Officials celebrate expansion of Pre-K efforts


A number of local officials gathered to celebrate the opening of the Warwick Cedarville Childcare Center, including Chester County district Attorney Tom Hogan, State Sen. (and Attorney General candidate) John Rafferty and Chester County Commissioners Chair Terence Farrell.

State, county and local education officials helped mark the expansion of pre-kindergarten classrooms at the Warwick Cedarville Childcare Center in Pottstown.

The expansion of high-quality pre-k was made possible by the infusion of an additional $25 million in funding for Pennsylvania Pre-K Counts and $5 million for Head Start in the state’s partially-enacted 2015-16 budget.

Local early learning providers received new grants in excess of $700,000, which enabled services to more than 200 preschoolers for the remainder of the current school year. Pre-K Counts and the Head Start Supplemental Assistance Program (HSSAP) are the primary state funding sources for high-quality pre-k in Pennsylvania.

Diana Neatrour, Administrator of Warwick Childcare Centers, said the new pre-k classrooms are a step in the right direction, but noted access to high-quality pre-k in Chester County remains a challenge. “Only 17 percent of 3- and 4-year-olds in Chester County have access to publicly- funded, high-quality pre-k, which leaves more than 4,300 of our county’s 3- and 4-year-olds without access each year,” Neatrour said.

Statewide, more than 120,000 eligible young learners are missing out on publicly-funded, high- quality pre-k each year. This lack of access is especially troubling considering the proven benefits it has for children, schools and communities. A large body of research shows children who benefit from high-quality pre-k:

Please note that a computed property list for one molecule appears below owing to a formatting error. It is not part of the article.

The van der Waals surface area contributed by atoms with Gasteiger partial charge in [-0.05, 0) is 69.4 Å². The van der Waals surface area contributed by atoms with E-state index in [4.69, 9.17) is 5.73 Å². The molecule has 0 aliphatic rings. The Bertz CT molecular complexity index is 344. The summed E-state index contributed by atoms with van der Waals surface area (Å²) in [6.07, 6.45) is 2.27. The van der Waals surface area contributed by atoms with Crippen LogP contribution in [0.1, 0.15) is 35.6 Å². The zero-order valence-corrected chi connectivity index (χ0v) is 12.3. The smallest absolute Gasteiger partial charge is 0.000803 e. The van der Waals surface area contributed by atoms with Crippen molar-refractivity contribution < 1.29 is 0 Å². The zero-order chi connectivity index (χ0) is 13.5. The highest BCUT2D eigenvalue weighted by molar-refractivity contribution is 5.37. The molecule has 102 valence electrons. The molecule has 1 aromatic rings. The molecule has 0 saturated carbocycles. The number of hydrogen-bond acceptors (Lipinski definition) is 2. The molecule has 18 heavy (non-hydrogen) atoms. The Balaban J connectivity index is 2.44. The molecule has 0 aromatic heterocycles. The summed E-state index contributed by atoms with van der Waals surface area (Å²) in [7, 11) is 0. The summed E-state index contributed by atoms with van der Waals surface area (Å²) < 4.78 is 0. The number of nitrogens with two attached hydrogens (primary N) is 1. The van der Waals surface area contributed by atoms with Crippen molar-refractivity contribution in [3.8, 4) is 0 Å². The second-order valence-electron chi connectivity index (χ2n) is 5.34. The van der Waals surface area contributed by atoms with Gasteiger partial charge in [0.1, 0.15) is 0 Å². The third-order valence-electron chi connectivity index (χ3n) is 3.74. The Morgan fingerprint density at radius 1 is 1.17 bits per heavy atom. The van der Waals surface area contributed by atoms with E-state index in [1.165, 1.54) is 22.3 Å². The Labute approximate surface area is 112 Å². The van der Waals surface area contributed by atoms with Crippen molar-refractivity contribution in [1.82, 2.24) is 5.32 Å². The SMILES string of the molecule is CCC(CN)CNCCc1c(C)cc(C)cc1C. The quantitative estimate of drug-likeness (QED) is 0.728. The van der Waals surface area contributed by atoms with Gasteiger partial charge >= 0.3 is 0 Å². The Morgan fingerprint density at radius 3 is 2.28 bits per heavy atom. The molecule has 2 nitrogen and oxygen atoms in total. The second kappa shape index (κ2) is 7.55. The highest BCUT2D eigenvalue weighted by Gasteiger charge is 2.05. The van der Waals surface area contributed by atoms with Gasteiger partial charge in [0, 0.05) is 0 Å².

• Enter kindergarten with stronger literacy, language, math and social/emotional skills;
  • Are less likely to need special education services, less likely to repeat grades, and more likely to graduate and enroll in college.
  • Over a lifetime, these young learners will see stronger employment opportunities and increased earning potential, and they are less likely to commit juvenile and adult crimes.

Chester County District Attorney Tom Hogan stressed the role high-quality pre-k plays in reducing disruptive or anti-social behaviors that, if unaddressed, can lead to delinquent and criminal behavior. Hogan noted research compiled by the anti-crime organization Fight Crime: Invest In Kids showing that kids who attend high-quality early learning programs are dramatically less likely to commit crime and more likely to graduate from high school.

“A review of Pennsylvania’s inmate population reveals that more than 50 percent of inmates have not graduated from high school,” said Hogan. “This revealing statistic is more evidence that there is a clear opportunity to educate rather than incarcerate.  And, it is imperative that education must start early.”

District Attorney Hogan added: “Independent cost-benefit analyses show that high-quality pre-k can return, on average, net benefits to society of nearly $30,000 for every child served. These benefits accrue largely due to reductions in the cost of future crime and increases in participants’ future wages, as well as other costs such as children being held back in school or receiving special education services.”

Steve Doster, PA Deputy Director of Fight Crime: Invest In Kids noted the strong bi-partisan support both locally and across the state for growing access to high-quality pre-k.  “The Pre-K for PA Campaign boasts more than 550 supporting organizations and more than 14,000 individual supporters who support expanding access to high quality pre-k,” said Doster. “Given the fact that pre-k expansion has occurred under both Republican and Democratic Governors, we are hopeful that our state policy makers can come together in a bipartisan fashion to find the resources necessary to expand access in the 2016-17 state budget.”

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